“In November, people are good to each other. They carry pies to each other’s homes and talk by crackling woodstoves, sipping mellow cider. They travel very far . . . to share a meal with one another and to give thanks for their many blessings – for the food on their tables and the babies in their arms.” Cynthia Rylant
This Thursday is Thanksgiving. The original Thanksgiving was celebrated in 1621 as the Plymouth colonists and Wampanoag Indians shared an autumn harvest feast that is acknowledged today as one of the first Thanksgiving celebrations in the colonies. For more than two centuries, days of thanksgiving were celebrated by individual colonies and states. However, in 1863, in the midst of the Civil War, President Abraham Lincoln proclaimed a national Thanksgiving Day to be held each November.
Sarah Josepha Hale, a prominent writer and editor (and probably most recognized as the author of the children’s poem “Mary Had a Little Lamb” [originally known as “Mary’s Lamb], was the driving force behind the Thanksgiving proclamation. For 36 years Sarah Hale wrote to and lobbied politicians to declare a national day of thanksgiving. Because of her efforts she was given the nickname “Mother of Thanksgiving.”
In that 1863 Thanksgiving proclamation, President Lincoln entreated all Americans to ask God to “commend to his tender care all those who have become widows, orphans, mourners, or sufferers in the lamentable civil strife” and to “heal the wounds of the nation.” With the exception of 1939 – 1941, Thanksgiving has been celebrated as the last Thursday of November.
Perhaps like many other holidays, much of the significance of a national day to give thanks to God has been lost to secular traditions and events. Most Americans will tune in to the Macy’s Thanksgiving Parade, enjoy a meal of turkey or ham with their loved ones, and watch a football game or play board games with family members. Others may choose to volunteer to feed the homeless or underprivileged. Still others will pour over the sales brochures in the newspaper and plot their schedule for Black Friday shopping.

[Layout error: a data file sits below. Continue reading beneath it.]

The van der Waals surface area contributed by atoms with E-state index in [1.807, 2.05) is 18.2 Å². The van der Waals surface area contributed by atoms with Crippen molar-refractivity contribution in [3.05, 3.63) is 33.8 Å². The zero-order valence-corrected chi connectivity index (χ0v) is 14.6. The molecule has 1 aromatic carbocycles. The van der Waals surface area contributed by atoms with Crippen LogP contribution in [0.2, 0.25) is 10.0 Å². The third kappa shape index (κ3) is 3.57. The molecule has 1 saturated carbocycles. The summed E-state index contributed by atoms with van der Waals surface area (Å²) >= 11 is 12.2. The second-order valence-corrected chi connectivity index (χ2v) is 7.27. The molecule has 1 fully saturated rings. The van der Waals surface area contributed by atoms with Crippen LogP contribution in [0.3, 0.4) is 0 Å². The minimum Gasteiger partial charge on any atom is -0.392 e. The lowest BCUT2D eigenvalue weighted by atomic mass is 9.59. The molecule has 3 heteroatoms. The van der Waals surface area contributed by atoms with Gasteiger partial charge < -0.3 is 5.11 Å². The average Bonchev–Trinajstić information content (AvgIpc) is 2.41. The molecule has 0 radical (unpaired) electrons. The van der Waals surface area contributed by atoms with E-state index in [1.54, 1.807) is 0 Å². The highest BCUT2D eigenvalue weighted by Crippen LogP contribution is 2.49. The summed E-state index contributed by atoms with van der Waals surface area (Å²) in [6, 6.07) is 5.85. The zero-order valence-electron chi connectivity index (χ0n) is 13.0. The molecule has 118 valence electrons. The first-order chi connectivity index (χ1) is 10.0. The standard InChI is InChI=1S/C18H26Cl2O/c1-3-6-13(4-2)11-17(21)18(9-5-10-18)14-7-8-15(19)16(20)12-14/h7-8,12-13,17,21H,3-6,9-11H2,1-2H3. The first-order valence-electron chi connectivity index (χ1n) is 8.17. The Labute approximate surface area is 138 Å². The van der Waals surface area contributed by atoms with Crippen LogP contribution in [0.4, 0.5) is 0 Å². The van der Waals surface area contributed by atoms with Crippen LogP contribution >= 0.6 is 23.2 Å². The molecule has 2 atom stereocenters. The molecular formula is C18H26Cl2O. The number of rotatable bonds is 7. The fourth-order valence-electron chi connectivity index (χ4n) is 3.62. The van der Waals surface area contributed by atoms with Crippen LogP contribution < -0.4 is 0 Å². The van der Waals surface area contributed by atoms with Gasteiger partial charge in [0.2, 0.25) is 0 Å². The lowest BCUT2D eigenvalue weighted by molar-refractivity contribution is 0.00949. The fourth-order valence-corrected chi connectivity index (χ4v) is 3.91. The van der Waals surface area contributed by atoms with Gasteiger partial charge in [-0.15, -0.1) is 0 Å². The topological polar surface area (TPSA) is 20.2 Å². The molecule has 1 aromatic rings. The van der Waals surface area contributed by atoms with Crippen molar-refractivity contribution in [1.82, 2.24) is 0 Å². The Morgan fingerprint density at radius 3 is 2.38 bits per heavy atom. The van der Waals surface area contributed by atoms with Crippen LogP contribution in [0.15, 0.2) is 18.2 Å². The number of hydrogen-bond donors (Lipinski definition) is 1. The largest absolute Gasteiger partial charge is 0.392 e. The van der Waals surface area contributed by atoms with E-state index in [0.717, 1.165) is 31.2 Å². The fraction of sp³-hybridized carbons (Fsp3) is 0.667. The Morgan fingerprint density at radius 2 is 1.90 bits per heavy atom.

How will you spend Thanksgiving in 2019? Will you express gratitude to the Almighty for His bountiful blessings? Will you peruse the Bible and recall the admonitions of scripture to give thanks to God? Will each person around the table share one thing for which they are most thankful?
As a nation, we are one of the most blessed peoples on earth. The economy is strong, unemployment is low, our standard of living is high, we enjoy the best medical care in the world, and our children are safe and have access to education. We have our challenges too – such as the divisiveness and civil unrest we experience politically, family strife, and cultural mores that seek to undermine the longstanding Biblical virtues and values that have served to stabilize families and societal norms.
Yet even with the challenges we face, the will of God for Christians is that we give thanks to God, regardless of the circumstances we are in. “Rejoice always, pray continually, give thanks in all circumstances; for this is God’s will for you in Christ Jesus” (1 Thessalonians 5:16-18, NIV).
On this great American holiday, count your blessings. Phillips Brooks gives us a challenge as we approach Thanksgiving: “Stand up, on this Thanksgiving Day, stand upon your feet. Believe in man. Soberly and with clear eyes, believe in your own time and place. There is not, and there never has been a better time, or a better place to live in.
”The Mid-Atlantic Christian University family is thankful for you, your friendship, and your witness to the gospel of Christ. From the MACU family – Happy Thanksgiving.
Building bridges of thanksgiving,